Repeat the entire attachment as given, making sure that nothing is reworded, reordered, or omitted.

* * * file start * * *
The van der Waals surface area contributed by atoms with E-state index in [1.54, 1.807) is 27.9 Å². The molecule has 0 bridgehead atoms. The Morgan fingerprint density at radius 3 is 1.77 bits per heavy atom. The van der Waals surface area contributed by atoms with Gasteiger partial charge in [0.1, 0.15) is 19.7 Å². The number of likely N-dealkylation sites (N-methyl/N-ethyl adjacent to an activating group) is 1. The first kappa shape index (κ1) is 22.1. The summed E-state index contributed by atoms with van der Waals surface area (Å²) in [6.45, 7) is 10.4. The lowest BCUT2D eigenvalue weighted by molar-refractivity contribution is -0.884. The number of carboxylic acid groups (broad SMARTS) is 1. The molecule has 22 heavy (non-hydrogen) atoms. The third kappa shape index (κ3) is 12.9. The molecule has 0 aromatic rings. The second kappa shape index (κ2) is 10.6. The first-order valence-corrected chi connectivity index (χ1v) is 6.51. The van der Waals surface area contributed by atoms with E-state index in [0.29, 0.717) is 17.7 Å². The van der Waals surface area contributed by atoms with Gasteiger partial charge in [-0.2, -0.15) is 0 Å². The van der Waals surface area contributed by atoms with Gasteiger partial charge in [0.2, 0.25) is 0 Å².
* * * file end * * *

The van der Waals surface area contributed by atoms with E-state index in [1.54, 1.807) is 27.9 Å². The molecule has 0 bridgehead atoms. The Morgan fingerprint density at radius 3 is 1.77 bits per heavy atom. The van der Waals surface area contributed by atoms with Gasteiger partial charge in [0.1, 0.15) is 19.7 Å². The number of likely N-dealkylation sites (N-methyl/N-ethyl adjacent to an activating group) is 1. The first kappa shape index (κ1) is 22.1. The summed E-state index contributed by atoms with van der Waals surface area (Å²) in [6.45, 7) is 10.4. The lowest BCUT2D eigenvalue weighted by molar-refractivity contribution is -0.884. The number of carboxylic acid groups (broad SMARTS) is 1. The molecule has 22 heavy (non-hydrogen) atoms. The third kappa shape index (κ3) is 12.9. The molecule has 0 aromatic rings. The second kappa shape index (κ2) is 10.6. The first-order valence-corrected chi connectivity index (χ1v) is 6.51. The van der Waals surface area contributed by atoms with E-state index in [0.29, 0.717) is 17.7 Å². The van der Waals surface area contributed by atoms with Gasteiger partial charge in [-0.2, -0.15) is 0 Å². The van der Waals surface area contributed by atoms with Gasteiger partial charge in [0.2, 0.25) is 0 Å².